The album before this, 'I'm Not Your Man', also explores issues to do with gender and sexuality. I can remember falling in love (again piece by piece, deliciously drip-fed) with this wonderful creation. The track that got me addicted was 'My Lover Cindy' which deserves some focus later in this post.

Saturday, 10 April 2021

Hedonism/ Bellowhead (2010): Albums of my Life: an A-Z

 ...happier times before this pandemic. Times when we weren't faced with restrictions and would think nothing of travelling across the country or being part of a crowd of people. Some of the most joyous pre-Covid moments were seeing live music, something I never did enough of as a youngster and sought to rectify some years ago. I guess part of why I didn't see as much live music in my 20s was due to my taste being more R n B based and not having the means to see the artists I loved live. As my interests broadened, my desire to seek out live music grew.

Seeing Bellowhead at Wickham Festival in 2014 and then in Poole in 2015 gives me a yearning to return to life where these sorts of opportunities were taken for granted. Wickham, where they headlined, was marvellous-- there's something about being in amongst a crowd of middle-aged folkies that feels like home! There's a real connection with the music and a lack of inhibition that emanates from such crowds. In contrast, the gig at Poole's Lighthouse was a sit down affair, but despite the enforced seating, the crowd were up on their feet before long, leaping and frolicking, shaking the living daylights out of the rather flimsy auditorium seating.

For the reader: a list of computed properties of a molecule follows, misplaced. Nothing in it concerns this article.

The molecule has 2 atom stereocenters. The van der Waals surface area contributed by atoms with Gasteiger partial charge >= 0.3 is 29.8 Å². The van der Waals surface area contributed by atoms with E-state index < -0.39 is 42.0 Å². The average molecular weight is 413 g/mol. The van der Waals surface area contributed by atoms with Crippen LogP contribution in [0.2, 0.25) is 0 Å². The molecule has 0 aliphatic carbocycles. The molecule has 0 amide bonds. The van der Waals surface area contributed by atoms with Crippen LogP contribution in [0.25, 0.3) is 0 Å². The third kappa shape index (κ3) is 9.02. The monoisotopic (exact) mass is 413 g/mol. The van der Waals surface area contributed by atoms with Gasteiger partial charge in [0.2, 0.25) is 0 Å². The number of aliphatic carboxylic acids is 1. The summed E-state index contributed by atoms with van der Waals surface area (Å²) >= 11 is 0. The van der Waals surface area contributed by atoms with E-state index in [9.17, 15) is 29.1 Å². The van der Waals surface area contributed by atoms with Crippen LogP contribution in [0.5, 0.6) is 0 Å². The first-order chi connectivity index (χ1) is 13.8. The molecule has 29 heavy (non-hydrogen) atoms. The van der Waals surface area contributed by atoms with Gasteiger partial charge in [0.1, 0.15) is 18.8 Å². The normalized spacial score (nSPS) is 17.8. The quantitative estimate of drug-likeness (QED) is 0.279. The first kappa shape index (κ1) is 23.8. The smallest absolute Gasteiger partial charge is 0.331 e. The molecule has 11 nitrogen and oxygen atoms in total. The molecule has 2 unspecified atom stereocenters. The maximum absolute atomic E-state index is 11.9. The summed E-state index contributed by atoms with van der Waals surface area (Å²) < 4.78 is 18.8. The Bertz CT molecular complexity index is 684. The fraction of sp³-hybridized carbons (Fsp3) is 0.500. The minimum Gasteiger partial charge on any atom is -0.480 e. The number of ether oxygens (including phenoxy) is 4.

Saturday, 27 March 2021

Good at Falling/ The Japanese House (2019): Albums of my Life: An A-Z


...a time, maybe a year or two ago when I had more or less given up on finding new artists that I could get on board with. I'm from an era where there was Top of the Pops on TV and you'd go into Woolworths or Our Price to browse the chart music on a big wall and maybe pick up a single on cassette tape, or later a CD. That's not the world today, technology has changed the music industry inevitably and indefinitely. For years, I sourly declared myself out of the loop when it came to modern music because it was 'too generic', 'too auto-tuned', 'boring'. And in a sense, some of the mainstream chart music is that, but the very technology I berated for ruining the fun has over this last year or so opened my eyes to some incredible artists, those that sit on the periphery due to the lack of diversity in the charts. But then, within their genres, they are making massive waves and have huge fan bases.